A little beyond the tunnel is Georgetown. Just past the center of town and north of the river is St. Vincent Distillers Ltd. About 65 years ago, Bentinck Estate Ltd. built a distillery here to make use of the readily available molasses from the sugar mill next door.
In 1963, the distillery became St. Vincent Distillers Ltd. Also in that year, the fields that had been planted with sugar cane were turned to bananas and the sugar mill shut down. Transportation routes had developed so that sugar could be imported at a lower cost than it could be produced locally. When the sugar mill closed, molasses for the distillery had to be imported.
In 1983, a new crop of sugar cane was planted, and hopes were restored for an inexpensive, domestic source of molasses. The sugar mill, which had been all but torn down, was refurbished with equipment from Trinidad, while the new crop of cane was beginning to cover the mountainside. With the promise of cheaper raw material and renewed economic optimism, new distillation equipment was ordered from John Dore and Co. in England.
On June 11, 1985, the first rum from the new distillery was produced. Unfortunately, the sugar mill next door had already closed and bananas were once again taking over the landscape.
Today, the bananas that fueled the economy over the last 30 years are threatened by foreign competition. But rum is beginning to emerge as a viable source of foreign trade.
Fitz-Stephen Pitt, the distiller, learned his trade at this distillery. He is responsible for mixing the wash of molasses, water, and yeast and then fermenting it in the 5000-gallon steel vats for two to three days. Tubes in the ten fermentation vats carry cool spring water and maintain the proper temperature without additional energy or polluting the river water.
Once fermentation is complete, the brix, as the fermented wash is known here, is fed to the two-column stainless steel still. The first column, or distillation column, produces alcohol at about 72% by volume. This condensate is redistilled in the rectifying column to 89% alcohol. This raw rum is condensed and leaves the distillation area at room temperature. The steam for the process is produced by a diesel-fired boiler since there is no bagasse to burn.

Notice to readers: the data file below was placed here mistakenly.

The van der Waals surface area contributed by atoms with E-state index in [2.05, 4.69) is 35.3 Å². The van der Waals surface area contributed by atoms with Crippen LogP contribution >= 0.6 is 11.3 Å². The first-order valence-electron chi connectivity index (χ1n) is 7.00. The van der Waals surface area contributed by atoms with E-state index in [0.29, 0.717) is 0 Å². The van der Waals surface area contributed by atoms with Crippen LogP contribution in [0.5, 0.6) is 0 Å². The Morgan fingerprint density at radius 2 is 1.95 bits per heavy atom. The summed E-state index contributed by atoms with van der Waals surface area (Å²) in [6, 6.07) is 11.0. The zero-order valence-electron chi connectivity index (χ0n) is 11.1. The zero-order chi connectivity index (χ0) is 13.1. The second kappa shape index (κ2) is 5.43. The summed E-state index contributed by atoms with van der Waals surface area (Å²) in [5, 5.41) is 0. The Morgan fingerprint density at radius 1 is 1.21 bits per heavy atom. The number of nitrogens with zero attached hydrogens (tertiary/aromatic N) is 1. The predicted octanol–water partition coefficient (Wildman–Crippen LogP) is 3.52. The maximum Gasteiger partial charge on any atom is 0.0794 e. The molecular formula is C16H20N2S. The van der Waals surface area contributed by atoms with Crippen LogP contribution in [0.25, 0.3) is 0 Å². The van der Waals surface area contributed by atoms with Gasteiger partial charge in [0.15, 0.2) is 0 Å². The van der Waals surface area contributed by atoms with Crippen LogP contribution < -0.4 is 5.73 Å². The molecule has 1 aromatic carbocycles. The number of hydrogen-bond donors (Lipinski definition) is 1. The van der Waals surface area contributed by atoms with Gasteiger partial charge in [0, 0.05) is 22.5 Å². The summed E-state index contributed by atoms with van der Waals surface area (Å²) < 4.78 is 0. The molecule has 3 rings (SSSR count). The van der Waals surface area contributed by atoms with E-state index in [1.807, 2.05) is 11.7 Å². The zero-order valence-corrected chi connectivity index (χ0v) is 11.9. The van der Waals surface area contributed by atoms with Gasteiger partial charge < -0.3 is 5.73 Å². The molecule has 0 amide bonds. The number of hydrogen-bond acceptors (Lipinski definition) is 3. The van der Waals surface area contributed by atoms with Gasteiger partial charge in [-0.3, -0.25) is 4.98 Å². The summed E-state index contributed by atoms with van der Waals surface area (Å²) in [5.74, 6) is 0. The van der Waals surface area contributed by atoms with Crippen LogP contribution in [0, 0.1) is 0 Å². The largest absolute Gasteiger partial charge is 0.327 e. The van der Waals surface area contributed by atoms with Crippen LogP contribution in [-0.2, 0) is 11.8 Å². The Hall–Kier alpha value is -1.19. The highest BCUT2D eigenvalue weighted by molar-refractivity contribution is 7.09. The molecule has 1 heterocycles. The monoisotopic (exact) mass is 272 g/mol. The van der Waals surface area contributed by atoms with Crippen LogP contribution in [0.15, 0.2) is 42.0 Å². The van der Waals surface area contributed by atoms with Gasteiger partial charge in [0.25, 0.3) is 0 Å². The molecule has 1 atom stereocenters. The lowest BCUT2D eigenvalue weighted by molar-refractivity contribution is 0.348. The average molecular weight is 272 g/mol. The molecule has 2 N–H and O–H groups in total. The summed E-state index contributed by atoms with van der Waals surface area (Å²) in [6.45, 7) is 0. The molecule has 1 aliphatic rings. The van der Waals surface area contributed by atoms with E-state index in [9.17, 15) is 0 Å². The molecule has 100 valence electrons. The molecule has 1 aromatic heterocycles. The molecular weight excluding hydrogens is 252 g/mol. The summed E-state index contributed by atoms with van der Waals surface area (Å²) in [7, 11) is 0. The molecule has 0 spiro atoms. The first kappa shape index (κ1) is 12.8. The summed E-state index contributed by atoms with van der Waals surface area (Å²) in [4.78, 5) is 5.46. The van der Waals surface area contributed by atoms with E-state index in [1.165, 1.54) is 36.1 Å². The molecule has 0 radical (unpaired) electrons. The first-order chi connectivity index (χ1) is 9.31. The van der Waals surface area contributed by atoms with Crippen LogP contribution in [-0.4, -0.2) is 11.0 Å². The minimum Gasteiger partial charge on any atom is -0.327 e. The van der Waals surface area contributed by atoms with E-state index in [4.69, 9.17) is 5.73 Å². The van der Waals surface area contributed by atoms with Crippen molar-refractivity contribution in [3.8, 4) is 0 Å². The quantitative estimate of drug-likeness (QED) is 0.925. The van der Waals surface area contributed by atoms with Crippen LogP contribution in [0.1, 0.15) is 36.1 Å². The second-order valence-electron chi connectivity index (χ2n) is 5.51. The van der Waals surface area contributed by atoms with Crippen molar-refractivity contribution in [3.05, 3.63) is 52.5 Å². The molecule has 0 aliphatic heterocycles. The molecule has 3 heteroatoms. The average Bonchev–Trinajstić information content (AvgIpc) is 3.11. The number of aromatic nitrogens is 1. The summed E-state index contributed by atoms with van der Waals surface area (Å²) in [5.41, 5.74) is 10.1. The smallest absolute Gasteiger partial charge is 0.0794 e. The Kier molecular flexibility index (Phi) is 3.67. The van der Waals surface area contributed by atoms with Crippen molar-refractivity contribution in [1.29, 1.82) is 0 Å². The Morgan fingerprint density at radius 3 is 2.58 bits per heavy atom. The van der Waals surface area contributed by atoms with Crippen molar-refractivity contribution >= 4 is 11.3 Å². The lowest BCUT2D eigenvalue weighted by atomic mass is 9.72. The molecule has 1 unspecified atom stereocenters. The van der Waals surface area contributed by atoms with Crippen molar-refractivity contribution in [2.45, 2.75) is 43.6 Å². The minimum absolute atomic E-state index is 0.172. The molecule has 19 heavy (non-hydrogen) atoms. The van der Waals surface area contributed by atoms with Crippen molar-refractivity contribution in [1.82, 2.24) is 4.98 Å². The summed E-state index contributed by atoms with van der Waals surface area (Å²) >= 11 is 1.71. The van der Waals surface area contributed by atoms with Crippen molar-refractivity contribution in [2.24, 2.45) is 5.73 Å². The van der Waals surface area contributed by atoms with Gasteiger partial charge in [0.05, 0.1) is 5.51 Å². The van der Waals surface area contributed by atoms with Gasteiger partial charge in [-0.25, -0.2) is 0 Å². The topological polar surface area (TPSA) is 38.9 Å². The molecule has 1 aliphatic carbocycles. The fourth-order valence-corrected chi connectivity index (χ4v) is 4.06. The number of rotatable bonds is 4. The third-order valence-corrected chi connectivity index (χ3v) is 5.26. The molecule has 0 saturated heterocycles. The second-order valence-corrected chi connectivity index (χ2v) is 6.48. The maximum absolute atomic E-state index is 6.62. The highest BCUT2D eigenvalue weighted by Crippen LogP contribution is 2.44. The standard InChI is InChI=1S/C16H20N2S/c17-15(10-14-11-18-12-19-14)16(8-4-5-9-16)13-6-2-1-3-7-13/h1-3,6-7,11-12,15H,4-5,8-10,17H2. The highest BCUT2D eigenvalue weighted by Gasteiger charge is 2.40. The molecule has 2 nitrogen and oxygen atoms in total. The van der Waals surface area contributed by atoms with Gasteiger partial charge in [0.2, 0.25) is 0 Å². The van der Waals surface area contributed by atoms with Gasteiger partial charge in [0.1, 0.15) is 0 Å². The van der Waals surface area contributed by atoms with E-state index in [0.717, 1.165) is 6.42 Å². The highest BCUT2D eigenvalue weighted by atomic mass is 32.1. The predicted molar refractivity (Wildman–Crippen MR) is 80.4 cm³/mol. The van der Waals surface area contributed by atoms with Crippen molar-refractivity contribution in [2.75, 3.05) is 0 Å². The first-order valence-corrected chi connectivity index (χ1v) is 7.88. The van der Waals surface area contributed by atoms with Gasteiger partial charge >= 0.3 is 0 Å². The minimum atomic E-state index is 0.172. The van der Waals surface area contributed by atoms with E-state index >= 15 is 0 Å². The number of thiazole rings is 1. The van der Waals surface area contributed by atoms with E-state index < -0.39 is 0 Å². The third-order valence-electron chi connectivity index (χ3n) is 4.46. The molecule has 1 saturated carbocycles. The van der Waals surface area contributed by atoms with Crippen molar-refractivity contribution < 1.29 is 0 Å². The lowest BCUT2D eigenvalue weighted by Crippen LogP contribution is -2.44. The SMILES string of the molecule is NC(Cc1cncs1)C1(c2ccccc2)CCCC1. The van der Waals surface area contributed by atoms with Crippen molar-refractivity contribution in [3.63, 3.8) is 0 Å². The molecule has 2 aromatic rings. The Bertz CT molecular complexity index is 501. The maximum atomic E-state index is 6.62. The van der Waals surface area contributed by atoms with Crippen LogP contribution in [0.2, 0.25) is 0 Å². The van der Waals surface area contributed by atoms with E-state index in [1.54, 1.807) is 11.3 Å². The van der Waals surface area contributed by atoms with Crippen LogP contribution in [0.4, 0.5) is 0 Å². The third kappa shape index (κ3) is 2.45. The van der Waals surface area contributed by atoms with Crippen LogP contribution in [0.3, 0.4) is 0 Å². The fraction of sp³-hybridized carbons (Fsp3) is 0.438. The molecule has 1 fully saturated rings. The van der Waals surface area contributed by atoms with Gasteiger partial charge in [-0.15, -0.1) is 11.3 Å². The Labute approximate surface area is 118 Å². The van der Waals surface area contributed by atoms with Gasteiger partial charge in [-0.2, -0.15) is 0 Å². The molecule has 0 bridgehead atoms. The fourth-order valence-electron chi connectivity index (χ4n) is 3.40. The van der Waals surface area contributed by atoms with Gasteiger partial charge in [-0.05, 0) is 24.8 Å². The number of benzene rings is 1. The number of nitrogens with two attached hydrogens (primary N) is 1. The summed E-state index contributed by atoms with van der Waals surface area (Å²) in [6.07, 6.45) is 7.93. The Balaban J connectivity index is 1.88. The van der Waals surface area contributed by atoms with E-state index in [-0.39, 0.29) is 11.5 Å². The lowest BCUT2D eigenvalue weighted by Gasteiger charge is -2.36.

Three rums are bottled here at the distillery. The local taste tends to favor Sunset Very Strong Rum bottled at 48 over proof - 84.5% alcohol by volume. If you are in the market for ten gallons or more of this strong rum, bring your container here on a Tuesday or Friday morning - the busiest times of the week.
The balance of the production is diluted to 54% alcohol and aged in 45-gallon, once-used oak casks. After aging, the rum is blended and bottled as Captain Bligh or Sunset Red. Sunset Red has an essence added to give it a unique flavor and was chosen as the winner of its class in the Caribbean Week Rum Testing Competition in 1993. Captain Bligh was second in 1992 and 1991, a record of which Mr. Macintosh, the managing director, is justly proud. S.V.D.L. also bottles Rum Punch,a blend of rum, passion, and other tropical juices.
Although there is not yet a set tour I have always enjoyed my visits to this distillery and I am sure you will too.
St. Vincent and the Grenadines are truly to be experienced, but be sure to get your rum early on Friday or you may have to drink some imported spirit. And that would be a shame.
While you are in St. Vincent and the Grenadines remember that most bartenders favor the local taste and mix Sunset Very Strong Rum in their rum drinks. More than one tourists has drunk more rum than they thought they were drinking after only a couple of drinks.